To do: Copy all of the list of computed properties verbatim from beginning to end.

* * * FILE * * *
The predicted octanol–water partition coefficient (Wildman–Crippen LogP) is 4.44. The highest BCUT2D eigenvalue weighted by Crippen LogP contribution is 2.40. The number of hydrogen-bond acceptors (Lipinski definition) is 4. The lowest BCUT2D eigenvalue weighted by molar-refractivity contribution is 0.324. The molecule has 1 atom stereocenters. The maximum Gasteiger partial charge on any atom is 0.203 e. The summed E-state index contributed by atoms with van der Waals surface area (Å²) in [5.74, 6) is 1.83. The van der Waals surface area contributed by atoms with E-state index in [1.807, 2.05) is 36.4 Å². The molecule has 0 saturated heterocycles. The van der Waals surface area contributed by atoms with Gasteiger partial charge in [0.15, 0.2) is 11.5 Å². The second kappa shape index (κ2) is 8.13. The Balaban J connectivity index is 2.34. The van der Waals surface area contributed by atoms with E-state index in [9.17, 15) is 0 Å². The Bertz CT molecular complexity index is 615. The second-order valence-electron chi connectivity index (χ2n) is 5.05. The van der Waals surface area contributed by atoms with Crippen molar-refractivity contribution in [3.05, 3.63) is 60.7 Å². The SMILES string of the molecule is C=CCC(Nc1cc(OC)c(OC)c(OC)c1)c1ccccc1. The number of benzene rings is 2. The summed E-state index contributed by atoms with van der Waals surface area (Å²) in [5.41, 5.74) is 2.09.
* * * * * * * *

The predicted octanol–water partition coefficient (Wildman–Crippen LogP) is 4.44. The highest BCUT2D eigenvalue weighted by Crippen LogP contribution is 2.40. The number of hydrogen-bond acceptors (Lipinski definition) is 4. The lowest BCUT2D eigenvalue weighted by molar-refractivity contribution is 0.324. The molecule has 1 atom stereocenters. The maximum Gasteiger partial charge on any atom is 0.203 e. The summed E-state index contributed by atoms with van der Waals surface area (Å²) in [5.74, 6) is 1.83. The van der Waals surface area contributed by atoms with E-state index in [1.807, 2.05) is 36.4 Å². The molecule has 0 saturated heterocycles. The van der Waals surface area contributed by atoms with Gasteiger partial charge in [0.15, 0.2) is 11.5 Å². The second kappa shape index (κ2) is 8.13. The Balaban J connectivity index is 2.34. The van der Waals surface area contributed by atoms with E-state index in [9.17, 15) is 0 Å². The Bertz CT molecular complexity index is 615. The second-order valence-electron chi connectivity index (χ2n) is 5.05. The van der Waals surface area contributed by atoms with Crippen molar-refractivity contribution in [3.05, 3.63) is 60.7 Å². The SMILES string of the molecule is C=CCC(Nc1cc(OC)c(OC)c(OC)c1)c1ccccc1. The number of benzene rings is 2. The summed E-state index contributed by atoms with van der Waals surface area (Å²) in [5.41, 5.74) is 2.09.